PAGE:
Number one: how dare you? First of all, I’d like to thank you for making my life a living hell. I thought I’d never see you again after my senior year in high school, where I could walk away from you for good. You practically ruined my second semester and even nearly stopped me from getting into college, until I correctly calculated my GPA average and passed by a mere decimal. “But you’ll need math in everyday life,” Ms. Jacobs said multiple times a day. “What will you do without math?”

I’ll tell you what I’ll do without math: literally everything fun I’ve ever done. Vacation? You and I never shared dozens of piña coladas. My wedding? Not invited on the carefully curated list of 250. Birth of my kids? Also not present for any of their 8-pound and 6-ounce weigh-ins. And guess what? I have a calculator in my POCKET now. It’s never once left my hands, and never gives me variables of attitude. And contrary to everything you’ve insinuated, I’ve never needed the Pythagorean Theorem for any moment of my life. I’m a million times better off without you, just like I always thought. After I figured out how to calculate a sales discount for jeans at Nordstrom, I was all set. It still takes me three times, but at least I get an estimate and sometimes I’m even right.

And now here I am, decades later, trying to teach my kid something I never fully understood in the first place?! That’s some nerve you’ve got, sneaking back into my life all these years later, thinking you can factor into my world again. I thought our division was amicable and logical. I thought we both mutually agreed that we never correlated, that we’re not good for each other. How am I supposed to explain this to my teenager? I’m supposed to set a good example, for Christ’s sake, and here you are making me look as irrational as pi. I don’t need to be reminded of my mistakes all these years later, you confusing, abstract nonsense.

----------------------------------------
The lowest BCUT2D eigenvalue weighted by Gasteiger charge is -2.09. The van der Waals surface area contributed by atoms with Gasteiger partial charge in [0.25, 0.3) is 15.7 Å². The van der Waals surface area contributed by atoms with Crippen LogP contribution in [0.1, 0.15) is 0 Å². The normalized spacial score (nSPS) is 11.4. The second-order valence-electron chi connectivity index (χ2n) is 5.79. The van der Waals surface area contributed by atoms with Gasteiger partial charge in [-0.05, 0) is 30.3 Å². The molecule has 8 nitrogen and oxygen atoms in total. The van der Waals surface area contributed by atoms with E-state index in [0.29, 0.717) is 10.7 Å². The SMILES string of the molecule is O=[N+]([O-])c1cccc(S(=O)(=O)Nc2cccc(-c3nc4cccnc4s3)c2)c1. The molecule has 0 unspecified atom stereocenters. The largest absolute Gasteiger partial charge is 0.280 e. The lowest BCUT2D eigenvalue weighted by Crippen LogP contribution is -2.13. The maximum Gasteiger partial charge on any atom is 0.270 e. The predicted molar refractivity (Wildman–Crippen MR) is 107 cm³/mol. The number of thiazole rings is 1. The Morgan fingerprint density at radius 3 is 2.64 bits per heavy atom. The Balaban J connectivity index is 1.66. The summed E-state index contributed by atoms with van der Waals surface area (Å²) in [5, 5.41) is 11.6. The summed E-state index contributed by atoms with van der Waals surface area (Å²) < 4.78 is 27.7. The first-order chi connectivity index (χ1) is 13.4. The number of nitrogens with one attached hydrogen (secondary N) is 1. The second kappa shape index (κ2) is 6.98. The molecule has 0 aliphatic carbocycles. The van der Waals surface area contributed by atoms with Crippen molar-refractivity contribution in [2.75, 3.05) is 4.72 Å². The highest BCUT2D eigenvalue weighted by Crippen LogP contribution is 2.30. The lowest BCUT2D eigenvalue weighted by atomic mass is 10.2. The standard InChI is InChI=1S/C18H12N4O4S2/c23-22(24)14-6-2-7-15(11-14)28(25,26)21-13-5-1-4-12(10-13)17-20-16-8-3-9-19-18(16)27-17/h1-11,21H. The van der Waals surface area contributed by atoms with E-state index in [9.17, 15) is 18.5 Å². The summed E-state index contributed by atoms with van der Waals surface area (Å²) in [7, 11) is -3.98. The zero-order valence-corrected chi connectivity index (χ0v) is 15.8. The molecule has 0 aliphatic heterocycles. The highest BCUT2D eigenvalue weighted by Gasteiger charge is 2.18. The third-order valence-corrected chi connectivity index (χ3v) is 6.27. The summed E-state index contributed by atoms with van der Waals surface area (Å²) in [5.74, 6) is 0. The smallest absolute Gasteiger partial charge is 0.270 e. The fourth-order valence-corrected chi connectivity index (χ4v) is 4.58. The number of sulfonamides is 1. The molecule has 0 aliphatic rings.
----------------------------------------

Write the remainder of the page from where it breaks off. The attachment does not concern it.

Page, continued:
And for another thing (number TWO, if you insist I speak your language), who had the audacity to include the alphabet in your fucked up scheme? Listen, English and I had our own separate relationship, and we were doing just fine until you decided to include letters in this goddamn mess. You had to ruin a perfectly good thing. I mean, okay, it wasn’t perfect—I still don’t understand the whole “effect/affect” thing and why there’s an extra “R” in February, but still, English has never given me half the grief you have. And you know what? I DO use English on an everyday basis. In fact, she’s helping me write this as we speak. In the Venn Diagram of things that give me a headache and reasons why I wake 2-3 times per night in cold sweat, you fall right in the center. You’re the permutation of all of the problems in my life.

So let me repeat: I don’t need you.

Unless you could happen to tell me how to cross multiply fractions before Kelly has to submit her problem set on Tuesday, in which case I’d really appreciate some help. And also, tax season is approaching, so if you have a minute to chat over the phone that would be great. But other than that, good riddance, infinitely!